In 2003 Albany Pro Musica (David Griggs-Janower, conductor) organized a tour with another choral group, the Catskill Community Chorus (Jiri Kratochvil, conductor), to give concerts in central Europe. The premier venues were Smetana Hall in Prague and St Peter’s church in Salzburg. My wife and I bought a Pimsleur audiotape and tried to learn a little Czech before the trip.
Our hotel in Prague was the Hotel Astorin, from which we had a clear view of one of the biggest monuments in Praque:
The Vitkov Memorial was built after World War I. The equestrian statue is said to be the third largest in the world, and honors the memory of Jan Zizka, who defeated King Sigismund in 1420.
We came across this statue of Diana the Huntress with her dog. This appears to be a copy of the famous statue in the Louvre. There are many sculptures in public areas of Prague.
Here is another one, the monument to Jan Hus, executed for protestant heresy in 1415, about a hundred years before Martin Luther’s time. The picture also gives an idea of the beauty of the generic buildings in Prague, many of which were painted in a variety of colors.
In 2003 the Czechs were about to vote on joining the European Union. We found the people to be very welcoming to tourists, eager to do business, with many shops and boutiques, and market stands. One just felt the pent-up energy from their long period of economic stagnation. But we also realized that the government had preserved many of the classic buildings of the past, not just the Vitkov national monument.
There are numerous bridges across the Vltava river that meanders through the city. The Palacky bridge, photographed from a cruise boat, used to have many statues along the sides, but they were removed for safekeeping in a museum and never brought back after the war.
Another statue of interest is this martyr and saint of the Catholic church, Johann Nepomuk. An Archbishop, in 1396 he was ordered by King Wenceslas to be thrown off the Charles Bridge for refusing to reveal the confessional secrets of the queen of Bohemia. The statue is located…on the Charles Bridge.
Not far from Prague is the infamous fortress-turned-prison of Terezin, used by the Nazis. We had a tour guided by an elderly lady, very dignified and fluent in English, who unflinchingly told about the role of the Prague authorities in supporting the pogrom of the Jews.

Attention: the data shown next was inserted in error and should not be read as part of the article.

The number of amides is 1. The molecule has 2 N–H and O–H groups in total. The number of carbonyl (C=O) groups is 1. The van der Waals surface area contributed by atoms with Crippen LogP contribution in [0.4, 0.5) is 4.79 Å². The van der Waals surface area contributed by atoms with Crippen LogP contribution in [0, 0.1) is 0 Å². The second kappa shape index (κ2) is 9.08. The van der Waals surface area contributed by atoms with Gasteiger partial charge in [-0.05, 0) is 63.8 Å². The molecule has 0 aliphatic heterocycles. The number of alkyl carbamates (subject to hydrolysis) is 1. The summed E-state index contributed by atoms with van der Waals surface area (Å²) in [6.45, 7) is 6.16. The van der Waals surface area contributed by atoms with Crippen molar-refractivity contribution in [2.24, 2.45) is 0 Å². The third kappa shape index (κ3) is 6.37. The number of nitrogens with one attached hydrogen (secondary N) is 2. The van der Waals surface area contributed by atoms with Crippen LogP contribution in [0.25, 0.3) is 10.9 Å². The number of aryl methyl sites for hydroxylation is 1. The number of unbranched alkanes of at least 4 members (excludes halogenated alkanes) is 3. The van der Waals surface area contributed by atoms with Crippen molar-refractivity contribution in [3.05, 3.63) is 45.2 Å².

Terezin had been used as a prison earlier by the Austro-Hungarian Empire, and housed the assassin who started the first World War, Gavrilo Prinzip:
We also visited the famous hunting castle called Konopiste. This was the property of the Archduke Ferdinand, one of Gavrilo Prinzip’s victims. In the late 19th and early 20th century, aristocrats were enthusiastic shooters of game, and there was a lot of it. After a day of shooting by the host and his guests, hundreds of carcasses would be brought in. This castle was essentially a monument to the Archduke’s passion for hunting. Afterwards we had lunch at a nearby restaurant with a distinct hunting theme.
Also not far from Prague we visited the Dvorak museum, the building having no particular connection to Dvorak, but now used to house many manuscripts and other artifacts of the composer’s life.
Our concert in Prague was held in Smetana Hall. The program consisted of Ravel’s Bolero, “Itaipu,” by Philip Glass, and the Dvorak “Te Deum.” The concert featured singers from our two groups as well as the University Chorus and Bohemiachor, and the National Opera Orchestra. There are many concert halls in Prague, both large and small, and it seemed that one could go to a performance every night of the week. Music is a very big deal in this city, and the country in general.
The fact that Smetana Hall, and indeed many other buildings, survived Communist rule in such good shape struck me forcefully at the time. Many subsequent visits confirmed for me that people in Europe are very attached to their history. Think for example of the fact that Nuremburg was rebuilt rather than replaced at the end of the second world war. Despite the grim economic conditions of the postwar period, and the Communist government, the Czechs maintained their heritage.
Prague is an ancient, beautiful and vibrant city. But we were on a tour. We went on to Salzburg.